Okonofua, J. A. (2013). "Disproportionate discipline: How the effects of stereotypes escalate." Poster Presentation, Society for Personality and Social Psychology (SPSP) Conference, New Orleans, LA

     

    Okonofua, J. A. (2011). "Race in school settings: Subtle cues and disciplinary activity." Poster Presentation, Society for Personality and Social Psychology (SPSP) Conference, San Antonio, TX

     

    COURSES

    Instructor

    Introduction to Social Psychology, Stanford University

     

    Lecturer

    Introduction to Development Psychology, Stanford University

     

    Lecturer

    The Psychology of Bias, San Quentin Federal Prison

     

    ADVISING AND MENTORING

    Consultant to Teaching Fellows, Psychology One Program, 2013-present

    Enhancing Diversity in Graduate Education (EDGE) program for underrepresented graduate students, Graduate Mentor, 2012-present

    Ernest Houston Johnson Scholars (EHJS) mentoring program for underrepresented undergraduate students, Graduate Mentor, 2011-2012

    Mind, Culture, and Society (MCS) Lab, Graduate Mentor, 2009-2011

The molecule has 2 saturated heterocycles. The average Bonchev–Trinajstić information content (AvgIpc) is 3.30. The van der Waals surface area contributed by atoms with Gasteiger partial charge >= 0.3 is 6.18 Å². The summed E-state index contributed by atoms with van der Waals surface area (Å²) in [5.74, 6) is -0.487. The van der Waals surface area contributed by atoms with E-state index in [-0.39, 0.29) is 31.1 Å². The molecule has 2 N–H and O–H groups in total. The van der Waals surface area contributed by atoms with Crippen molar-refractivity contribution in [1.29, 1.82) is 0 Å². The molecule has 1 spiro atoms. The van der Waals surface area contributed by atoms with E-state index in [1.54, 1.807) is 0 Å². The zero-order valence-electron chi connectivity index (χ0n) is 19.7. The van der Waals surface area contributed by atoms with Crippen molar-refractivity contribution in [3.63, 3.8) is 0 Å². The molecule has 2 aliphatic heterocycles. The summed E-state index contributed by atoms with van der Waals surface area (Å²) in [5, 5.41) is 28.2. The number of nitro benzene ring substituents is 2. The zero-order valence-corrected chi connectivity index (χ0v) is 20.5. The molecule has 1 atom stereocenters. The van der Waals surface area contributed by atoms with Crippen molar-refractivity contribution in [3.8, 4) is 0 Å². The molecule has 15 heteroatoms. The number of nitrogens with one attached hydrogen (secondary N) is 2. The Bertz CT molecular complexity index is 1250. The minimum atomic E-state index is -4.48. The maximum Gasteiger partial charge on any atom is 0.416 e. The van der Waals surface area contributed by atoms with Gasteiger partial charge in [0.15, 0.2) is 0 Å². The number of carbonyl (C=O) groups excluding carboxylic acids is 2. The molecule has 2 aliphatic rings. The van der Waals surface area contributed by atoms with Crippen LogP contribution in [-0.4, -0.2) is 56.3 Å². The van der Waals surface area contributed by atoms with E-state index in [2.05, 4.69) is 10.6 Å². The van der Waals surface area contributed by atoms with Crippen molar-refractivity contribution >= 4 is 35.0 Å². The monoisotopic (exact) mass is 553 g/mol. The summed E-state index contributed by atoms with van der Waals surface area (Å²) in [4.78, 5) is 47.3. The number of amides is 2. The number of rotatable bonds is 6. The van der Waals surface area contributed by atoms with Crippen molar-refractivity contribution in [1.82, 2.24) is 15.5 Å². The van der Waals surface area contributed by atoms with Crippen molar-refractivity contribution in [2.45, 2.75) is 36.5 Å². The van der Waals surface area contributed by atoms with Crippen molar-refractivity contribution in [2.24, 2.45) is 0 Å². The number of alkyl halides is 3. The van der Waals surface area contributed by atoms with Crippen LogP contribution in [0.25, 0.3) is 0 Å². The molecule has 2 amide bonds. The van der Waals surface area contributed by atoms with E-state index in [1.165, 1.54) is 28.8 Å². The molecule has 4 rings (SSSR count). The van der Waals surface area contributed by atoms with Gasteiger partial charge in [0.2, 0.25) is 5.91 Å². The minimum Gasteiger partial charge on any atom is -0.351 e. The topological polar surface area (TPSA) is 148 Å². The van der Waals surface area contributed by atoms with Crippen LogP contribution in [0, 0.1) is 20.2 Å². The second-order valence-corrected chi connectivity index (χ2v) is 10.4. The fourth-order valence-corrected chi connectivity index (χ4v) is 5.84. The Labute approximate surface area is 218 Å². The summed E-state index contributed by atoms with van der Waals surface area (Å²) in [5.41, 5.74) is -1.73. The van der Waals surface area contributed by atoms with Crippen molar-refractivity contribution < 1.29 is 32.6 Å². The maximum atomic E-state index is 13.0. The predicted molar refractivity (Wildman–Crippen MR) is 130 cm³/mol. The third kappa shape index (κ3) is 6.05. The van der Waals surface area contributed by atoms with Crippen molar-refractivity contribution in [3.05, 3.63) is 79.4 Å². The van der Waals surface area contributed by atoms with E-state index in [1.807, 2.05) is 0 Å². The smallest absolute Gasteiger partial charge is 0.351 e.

ADDITIONAL TRAINING

    Interuniversity Consortium for Political and Social Research, University of Michigan, 2013

    Stanford University Small Group Evaluation Training, 2013

    Odum Statistics Institute, University of North Carolina-Chapel Hill, 2010

    Interuniversity Consortium for Political and Social Research, University of Michigan, 2010

    Odum Statistics Institute, University of North Carolina-Chapel Hill, 2009

  • News Coverage

    MSNBC

    Segment on Melissa Harris Perry’s Show

    Watch interview about my research that shows how large race disparities in school discipline in the United States are, in part, driven by racial stereotypes that can lead teachers to escalate their negative responses to Black students over the course of multiple interpersonal (e.g., teacher-to-student) encounters.

    Posted: 4/26/15

    The New York Times

    Article by David L. Kirp

    The Wall Street Journal

    Article by Alison Gopnik

    Public Broadcasting Station

    Article by Sarah D. Sparks

    Huffington Post

    Article by Rebecca Klein

    Reuters

    Article by Alex Dobuzinskis

    Pacific Standard

    Article by Nathan Collins

    Science Update by American Association for the Advancement of Science (AAAS)

    Podcast by Bob Hirshon

    "Race & School Discipline"

    Posted: 4/22/15

    Huffington Post

    Article by Wray Herbert

  • Ongoing Research

    Mindsets Intervention

    Suspension Rates

    I am currently collaborating with school districts throughout the country to continue to test the efficacy of my "Empathic Discipline" intervention which has been found to cut suspension rates in half and can potentially combat the effects of implicit bias.

    Transition Intervention

    Juvenile Detention

    I am currently developing a theory-based psychological intervention around reintegration for juvenile offenders.